from Wiktionary, Creative Commons Attribution/Share-Alike License
- n. The state of being curable.
from the GNU version of the Collaborative International Dictionary of English
- n. The state of being curable; curableness.
from The Century Dictionary and Cyclopedia
- n. The character of being curable; the fact of admitting of cure.
from WordNet 3.0 Copyright 2006 by Princeton University. All rights reserved.
- n. capability of being cured or healed
Sorry, no etymologies found.
To me, this means that questions about Marcus Bachmann's alleged belief in the "curability" of homosexuality, which is a rather fringe sentiment, is more politically relevant than Emmett Ford's conviction on corruption charges.
Lots of people on the internet have mocked the stance of the church to which she now apparently does not belong on the "curability" of homosexuality.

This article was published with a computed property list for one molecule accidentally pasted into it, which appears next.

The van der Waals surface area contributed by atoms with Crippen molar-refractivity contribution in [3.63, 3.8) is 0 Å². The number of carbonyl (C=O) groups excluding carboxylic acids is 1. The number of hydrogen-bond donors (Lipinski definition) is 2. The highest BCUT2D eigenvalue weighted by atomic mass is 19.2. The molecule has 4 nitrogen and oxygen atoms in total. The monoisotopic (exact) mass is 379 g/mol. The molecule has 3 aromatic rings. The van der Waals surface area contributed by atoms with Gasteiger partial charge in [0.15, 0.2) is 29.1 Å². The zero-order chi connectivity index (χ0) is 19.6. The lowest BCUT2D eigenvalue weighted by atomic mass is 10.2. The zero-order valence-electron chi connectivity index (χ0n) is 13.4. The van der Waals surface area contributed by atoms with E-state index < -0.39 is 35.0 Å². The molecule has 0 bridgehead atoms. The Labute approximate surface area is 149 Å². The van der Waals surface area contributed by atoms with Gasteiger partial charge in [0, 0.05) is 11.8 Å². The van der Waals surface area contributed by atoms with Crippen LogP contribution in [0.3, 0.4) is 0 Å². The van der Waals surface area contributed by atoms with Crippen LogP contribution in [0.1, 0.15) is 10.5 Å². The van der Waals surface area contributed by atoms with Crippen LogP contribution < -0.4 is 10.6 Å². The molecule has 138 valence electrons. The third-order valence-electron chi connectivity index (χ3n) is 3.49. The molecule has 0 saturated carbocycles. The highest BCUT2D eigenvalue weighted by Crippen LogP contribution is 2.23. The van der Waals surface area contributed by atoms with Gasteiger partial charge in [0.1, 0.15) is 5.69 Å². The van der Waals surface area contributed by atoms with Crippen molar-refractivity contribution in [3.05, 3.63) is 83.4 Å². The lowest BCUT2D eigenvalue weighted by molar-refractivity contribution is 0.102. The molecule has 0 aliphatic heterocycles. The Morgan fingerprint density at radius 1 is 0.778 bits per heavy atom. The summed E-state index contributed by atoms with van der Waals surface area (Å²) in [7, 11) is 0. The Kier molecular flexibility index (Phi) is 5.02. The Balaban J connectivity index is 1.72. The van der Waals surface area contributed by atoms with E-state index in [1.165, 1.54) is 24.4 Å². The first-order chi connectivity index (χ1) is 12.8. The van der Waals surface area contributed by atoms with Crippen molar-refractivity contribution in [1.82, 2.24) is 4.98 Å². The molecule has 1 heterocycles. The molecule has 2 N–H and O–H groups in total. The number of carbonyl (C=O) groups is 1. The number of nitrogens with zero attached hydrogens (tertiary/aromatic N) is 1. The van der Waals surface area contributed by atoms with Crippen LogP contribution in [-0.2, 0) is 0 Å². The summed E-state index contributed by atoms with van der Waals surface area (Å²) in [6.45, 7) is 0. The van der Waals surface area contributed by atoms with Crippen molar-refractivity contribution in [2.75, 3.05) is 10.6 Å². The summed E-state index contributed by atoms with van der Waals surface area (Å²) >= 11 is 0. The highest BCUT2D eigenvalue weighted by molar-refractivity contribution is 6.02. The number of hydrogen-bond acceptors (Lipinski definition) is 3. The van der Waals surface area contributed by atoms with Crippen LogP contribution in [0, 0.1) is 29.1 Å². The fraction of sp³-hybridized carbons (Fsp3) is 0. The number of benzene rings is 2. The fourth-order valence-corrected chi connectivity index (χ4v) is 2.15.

There is a nice window of curability, and then ultimately, if you miss that window of curability, that's when you're in trouble.
And as Dr. Holden said, we assume from everything he said that like many other patients, he's been picked up within this window of curability.
In like vein, psychiatrists have vacillated between emphasizing curability and chronicity, between extreme optimism and a more fatalistic pessimism, and between a commitment to deal with the severely mentally ill and a search to find other kinds of patients.
Mental hygiene incorporated a variety of beliefs; it implied a pessimistic attitude insofar as curability was concerned while simultaneously affirming an optimistic faith in the possibility of prevention.
His affirmations about the curability of insanity received national attention and played an important role in hastening the founding of hospitals in other states.
William M. Awl and Woodward—both of whom played a prominent role in popularizing the concept of curability—claimed a recovery rate in recent cases defined as ill for less than a year of 80 percent or higher.
They never abandoned their faith in the curability of insanity.
At the annual meetings of the AMSAII in 1857, one superintendent described foreigners as “more noisy, destructive, and trouble-some,” while another commented on the low curability rates of the Irish in particular.